This seems apocryphal but I’m gonna go with it anyway: Madonna has a cleanup team sweep her tour dressing rooms after shows for bits of hair, skin, and spit the singer might have left behind so that fans cannot get ahold of her DNA.
Concert promoter Alvaro Ramos, who is overseeing the Portuguese leg of Madonna’s MDNA tour, told Britain’s Daily Mirror: “We have to take extreme care, like I have never seen for any other artist.
“We cannot even look at the dressing room after it is ready, or even open the door.”
MDNA = Madonna’s DNA?
You can see the evolution of Madonna’s look in this collection of magazine covers…one per year for the last 28 years.
Her first cover appeared just a month after Amy Winehouse was born. (via ★janelle)
Parsing a handful of different bad celebrity tipper lists, the folks at Short Order create a top 10 list of celebs who must have never worked in the service industry. Madonna, celebrating her 53rd birthday today, is #2. From what I could tell, here are the lists they used (Caution: Here be slide shows):Glamorati, The Frisky, Stained Apron, Zimbio, and Love to Know.
All this reminded me of the story of Shaq leaving $160 for a $20 tab, then ordering a Sprite on his way out and paying $40 for it. This is also the story where Shaq was talking about the people from Twitteronia.
Madonna uses a surprising number of cliches and figures of speech in this interview (conducted by Gus Van Sant).
his Girl Friday
talks the talk
walks the walk
lots of ways to skin the cat
he’s got a fire under his ass
a bee in his bonnet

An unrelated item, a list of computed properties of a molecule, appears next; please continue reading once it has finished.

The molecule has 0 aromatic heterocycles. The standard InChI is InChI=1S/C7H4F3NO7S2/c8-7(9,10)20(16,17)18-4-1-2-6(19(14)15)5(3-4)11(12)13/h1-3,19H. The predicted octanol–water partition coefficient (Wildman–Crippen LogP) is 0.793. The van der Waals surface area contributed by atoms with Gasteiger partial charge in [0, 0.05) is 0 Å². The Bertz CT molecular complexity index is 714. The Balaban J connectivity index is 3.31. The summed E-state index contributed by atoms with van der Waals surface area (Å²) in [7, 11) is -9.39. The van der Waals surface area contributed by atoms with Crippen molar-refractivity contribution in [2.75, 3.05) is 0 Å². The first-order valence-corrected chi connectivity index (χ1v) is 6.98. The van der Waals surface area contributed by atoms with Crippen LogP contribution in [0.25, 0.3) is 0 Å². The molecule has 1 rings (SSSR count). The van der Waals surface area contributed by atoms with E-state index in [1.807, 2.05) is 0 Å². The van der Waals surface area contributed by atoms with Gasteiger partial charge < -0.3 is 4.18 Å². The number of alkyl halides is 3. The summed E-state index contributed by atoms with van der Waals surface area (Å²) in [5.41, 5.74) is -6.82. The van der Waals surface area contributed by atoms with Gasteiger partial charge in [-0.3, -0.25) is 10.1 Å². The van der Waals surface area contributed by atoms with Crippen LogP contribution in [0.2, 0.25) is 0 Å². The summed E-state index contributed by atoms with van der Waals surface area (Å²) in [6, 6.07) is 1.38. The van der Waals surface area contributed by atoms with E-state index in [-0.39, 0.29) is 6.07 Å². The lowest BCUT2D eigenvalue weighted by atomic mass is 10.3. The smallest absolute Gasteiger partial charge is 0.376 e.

a trip down memory lane
turn my lemons into lemonade
so far, so good
reinvent the wheel
The interview itself may not be worth looking at unless you’re already a Madonna, GVS, or cliche fan.
Fashion photo retouching (i.e. high-brow Photoshopping) gets the New Yorker treatment with this story on retoucher Pascal Dangin, one of the best in the business.
In the March issue of Vogue Dangin tweaked a hundred and forty-four images: a hundred and seven advertisements (Estée Lauder, Gucci, Dior, etc.), thirty-six fashion pictures, and the cover, featuring Drew Barrymore. To keep track of his clients, he assigns three-letter rubrics, like airport codes. Click on the current-jobs menu on his computer: AFR (Air France), AMX (American Express), BAL (Balenciaga), DSN (Disney), LUV (Louis Vuitton), TFY (Tiffany & Co.), VIC (Victoria’s Secret).
The article touches too briefly on the tension between reality and what ends up in the magazines and advertisements. As Errol Morris points out on his photography blog, it is often difficult to find truth in even the most vérité of photographs. Even so, the truth seems to be completely absent from Madonna’s recent photo spread in Vanity Fair that was retouched by Dangin, especially this one in which a 50-year-old Madonna looks like a recent college graduate who’s never lifted a weight in her life.
The uncanny valley comes into play here, which we usually think of in terms of robots, cartoon characters, and other pseudo anthropomorphic characters attempting and failing to look sufficiently human and therefore appearing creepy and scary. With an increasing amount of photo retouching, postproduction in film, plastic surgery, and increasingly effective makeup & skin care products, we’re being bombarded with a growing amount of imagery featuring people who don’t appear naturally human. People who appear often in media (film & tv stars, models, cable news anchors & reporters, miscellaneous celebrities, etc.) are creeping down into the uncanny valley to meet up with characters from The Polar Express. I don’t know about you but a middle-aged Madonna made to look 24 gives me the heebie-jeebies. Perhaps the familar uncanny valley graph needs revision:
Photoshop contest results: unretouched celebrity photos. Love the Botox-less Madonna.